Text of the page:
6. Affiliations with International Organizations

The association has a long tradition of collaboration with other organizations, particularly with the WHO and the Council for International Organizations of Medical Sciences (CIOMS) [12] and International Clinical Epidemiologic Network (INCLEN) [13].[1][2][7]

The IEA became affiliated with the CIOMS in 1955 and was represented on its executive committee. This affiliation led the association to the participation in preparing the international ethical guidelines for epidemiological studies, recognized by WHO as a key reference.[1][2]

In 1966 the association was recognized by the WHO as a Non-Governmental Organization. In addition to representation at the World Health Assembly and regional committees, this affiliation contributed to excellent working relationships with WHO in the planning and execution of educational programmes of the IEA and in the production of the "Guide to Teaching Epidemiology".[1][2]

The IEA is also an active member of the Countdown initiative, and provides oversight on data quality, analyses and interpretation. The Countdown to 2015: Maternal, Newborn and Child Health is a global initiative that includes academics and representatives of multilateral and bilateral agencies, professional organizations and civil society who share the common goal of increasing accountability for progress towards the Millennium Development Goals for improving the health of mothers and children.[8]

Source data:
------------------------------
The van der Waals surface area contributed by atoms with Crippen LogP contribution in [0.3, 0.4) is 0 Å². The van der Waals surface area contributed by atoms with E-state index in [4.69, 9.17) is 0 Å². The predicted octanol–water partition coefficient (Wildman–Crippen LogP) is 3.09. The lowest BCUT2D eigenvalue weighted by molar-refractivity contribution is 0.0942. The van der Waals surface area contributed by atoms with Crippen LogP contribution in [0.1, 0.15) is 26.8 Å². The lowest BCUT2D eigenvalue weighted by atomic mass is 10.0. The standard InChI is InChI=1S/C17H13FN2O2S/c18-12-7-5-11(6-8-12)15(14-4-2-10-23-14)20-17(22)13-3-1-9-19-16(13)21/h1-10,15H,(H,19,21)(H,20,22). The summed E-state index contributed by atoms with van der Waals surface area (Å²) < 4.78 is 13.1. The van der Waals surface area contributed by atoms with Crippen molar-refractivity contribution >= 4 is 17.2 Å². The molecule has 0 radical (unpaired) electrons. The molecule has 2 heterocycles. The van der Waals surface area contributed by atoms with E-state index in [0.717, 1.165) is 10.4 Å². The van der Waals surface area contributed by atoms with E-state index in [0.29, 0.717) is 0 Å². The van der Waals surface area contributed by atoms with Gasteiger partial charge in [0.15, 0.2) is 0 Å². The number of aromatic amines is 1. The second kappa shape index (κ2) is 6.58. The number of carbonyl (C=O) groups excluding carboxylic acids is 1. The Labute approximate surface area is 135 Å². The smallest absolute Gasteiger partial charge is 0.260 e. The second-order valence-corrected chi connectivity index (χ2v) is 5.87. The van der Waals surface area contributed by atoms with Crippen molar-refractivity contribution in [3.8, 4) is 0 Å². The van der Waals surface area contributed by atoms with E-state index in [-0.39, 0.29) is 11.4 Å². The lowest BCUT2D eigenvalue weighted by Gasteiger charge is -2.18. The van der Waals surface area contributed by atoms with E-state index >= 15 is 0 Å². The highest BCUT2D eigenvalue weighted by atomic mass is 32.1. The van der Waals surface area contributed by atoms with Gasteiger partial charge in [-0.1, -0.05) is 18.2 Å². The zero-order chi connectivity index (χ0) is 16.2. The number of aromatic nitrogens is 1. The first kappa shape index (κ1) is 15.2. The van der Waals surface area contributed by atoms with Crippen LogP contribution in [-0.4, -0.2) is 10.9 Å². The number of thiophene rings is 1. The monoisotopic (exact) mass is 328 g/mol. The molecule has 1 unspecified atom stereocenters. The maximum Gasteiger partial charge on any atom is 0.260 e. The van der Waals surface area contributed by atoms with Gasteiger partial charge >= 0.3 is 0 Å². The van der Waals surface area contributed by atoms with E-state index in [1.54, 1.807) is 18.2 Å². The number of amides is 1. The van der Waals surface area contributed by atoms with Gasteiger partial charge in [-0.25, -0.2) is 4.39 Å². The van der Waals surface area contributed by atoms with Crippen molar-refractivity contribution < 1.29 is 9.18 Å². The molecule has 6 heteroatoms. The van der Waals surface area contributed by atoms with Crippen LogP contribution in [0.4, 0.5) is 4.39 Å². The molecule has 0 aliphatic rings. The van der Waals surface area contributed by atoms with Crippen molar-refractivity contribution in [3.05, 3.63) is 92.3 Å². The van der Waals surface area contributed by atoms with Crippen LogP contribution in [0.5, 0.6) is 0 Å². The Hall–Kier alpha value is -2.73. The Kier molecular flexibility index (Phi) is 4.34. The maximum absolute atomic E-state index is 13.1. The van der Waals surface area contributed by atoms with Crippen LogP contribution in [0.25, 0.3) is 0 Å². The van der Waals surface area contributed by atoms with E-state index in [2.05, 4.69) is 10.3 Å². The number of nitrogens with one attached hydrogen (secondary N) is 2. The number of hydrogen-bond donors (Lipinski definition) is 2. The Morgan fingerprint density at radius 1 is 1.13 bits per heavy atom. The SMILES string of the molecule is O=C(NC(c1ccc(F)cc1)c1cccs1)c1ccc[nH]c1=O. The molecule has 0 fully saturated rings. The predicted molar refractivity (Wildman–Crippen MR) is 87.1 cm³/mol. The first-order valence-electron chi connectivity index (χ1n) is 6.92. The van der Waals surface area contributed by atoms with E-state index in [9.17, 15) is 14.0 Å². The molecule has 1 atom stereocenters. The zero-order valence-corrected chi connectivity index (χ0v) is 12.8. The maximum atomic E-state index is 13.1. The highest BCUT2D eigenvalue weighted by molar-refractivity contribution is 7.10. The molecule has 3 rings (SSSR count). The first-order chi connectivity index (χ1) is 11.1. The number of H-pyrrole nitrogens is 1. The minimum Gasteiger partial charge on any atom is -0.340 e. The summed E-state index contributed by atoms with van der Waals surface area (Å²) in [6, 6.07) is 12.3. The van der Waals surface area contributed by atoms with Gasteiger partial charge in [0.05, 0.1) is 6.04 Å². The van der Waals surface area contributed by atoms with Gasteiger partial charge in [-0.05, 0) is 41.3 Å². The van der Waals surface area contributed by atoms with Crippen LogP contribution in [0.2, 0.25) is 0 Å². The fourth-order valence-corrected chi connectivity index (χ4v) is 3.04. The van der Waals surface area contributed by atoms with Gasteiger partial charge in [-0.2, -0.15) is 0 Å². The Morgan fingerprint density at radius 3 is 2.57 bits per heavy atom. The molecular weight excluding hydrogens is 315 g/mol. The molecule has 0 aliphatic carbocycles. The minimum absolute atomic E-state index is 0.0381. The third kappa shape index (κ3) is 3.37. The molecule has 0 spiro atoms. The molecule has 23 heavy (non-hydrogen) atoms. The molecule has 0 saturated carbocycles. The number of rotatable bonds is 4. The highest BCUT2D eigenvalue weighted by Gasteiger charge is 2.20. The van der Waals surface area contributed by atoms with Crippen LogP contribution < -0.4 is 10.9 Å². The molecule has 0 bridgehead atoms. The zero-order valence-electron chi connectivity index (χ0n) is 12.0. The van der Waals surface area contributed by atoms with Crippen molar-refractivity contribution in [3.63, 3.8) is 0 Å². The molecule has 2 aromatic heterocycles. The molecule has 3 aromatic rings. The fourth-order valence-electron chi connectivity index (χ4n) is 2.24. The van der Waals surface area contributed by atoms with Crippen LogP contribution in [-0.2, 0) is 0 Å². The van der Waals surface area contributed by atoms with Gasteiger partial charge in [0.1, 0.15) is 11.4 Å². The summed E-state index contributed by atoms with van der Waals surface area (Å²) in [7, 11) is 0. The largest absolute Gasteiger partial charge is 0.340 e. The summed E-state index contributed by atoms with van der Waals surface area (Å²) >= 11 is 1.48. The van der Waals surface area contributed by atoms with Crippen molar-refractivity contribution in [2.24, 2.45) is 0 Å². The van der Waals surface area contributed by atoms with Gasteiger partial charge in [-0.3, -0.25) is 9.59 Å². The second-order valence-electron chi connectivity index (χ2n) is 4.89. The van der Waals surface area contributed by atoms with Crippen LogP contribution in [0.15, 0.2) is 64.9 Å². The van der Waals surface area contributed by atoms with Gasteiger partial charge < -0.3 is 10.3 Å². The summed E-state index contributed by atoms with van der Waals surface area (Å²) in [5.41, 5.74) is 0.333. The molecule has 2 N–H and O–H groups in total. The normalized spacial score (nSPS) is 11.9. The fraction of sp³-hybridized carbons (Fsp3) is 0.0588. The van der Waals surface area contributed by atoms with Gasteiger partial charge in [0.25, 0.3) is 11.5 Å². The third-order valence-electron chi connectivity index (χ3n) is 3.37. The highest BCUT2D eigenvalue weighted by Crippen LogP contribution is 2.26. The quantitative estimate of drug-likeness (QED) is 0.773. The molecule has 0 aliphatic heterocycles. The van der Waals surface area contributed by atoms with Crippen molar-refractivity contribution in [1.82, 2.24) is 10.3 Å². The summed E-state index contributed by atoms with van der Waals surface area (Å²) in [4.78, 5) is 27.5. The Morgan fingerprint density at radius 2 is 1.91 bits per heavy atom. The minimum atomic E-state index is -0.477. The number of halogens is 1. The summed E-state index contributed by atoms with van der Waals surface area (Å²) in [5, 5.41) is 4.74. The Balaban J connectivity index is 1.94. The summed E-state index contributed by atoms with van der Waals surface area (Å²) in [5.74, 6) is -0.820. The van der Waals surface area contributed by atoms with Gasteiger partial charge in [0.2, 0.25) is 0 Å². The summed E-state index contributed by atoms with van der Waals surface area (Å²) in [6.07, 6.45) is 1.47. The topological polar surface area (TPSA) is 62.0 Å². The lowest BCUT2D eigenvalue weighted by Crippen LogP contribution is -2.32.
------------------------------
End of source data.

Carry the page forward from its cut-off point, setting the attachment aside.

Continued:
7. The Membership

In the earlier years of the IEA, British and North American members were in the majority, mainly because the association had its origins in the UK and US. The council of the association has always been very conscious of this tendency and made active efforts to broaden the representativeness of the association by encouraging members to nominate epidemiologists from other countries.[3][4] Nowadays, membership is growing in the association, with over 2,000 current members from around the world. Current membership categories include:[8]

  1. Ordinary members (fully paid up members)
  2. Senior members (eligible for 50% discount of annual membership)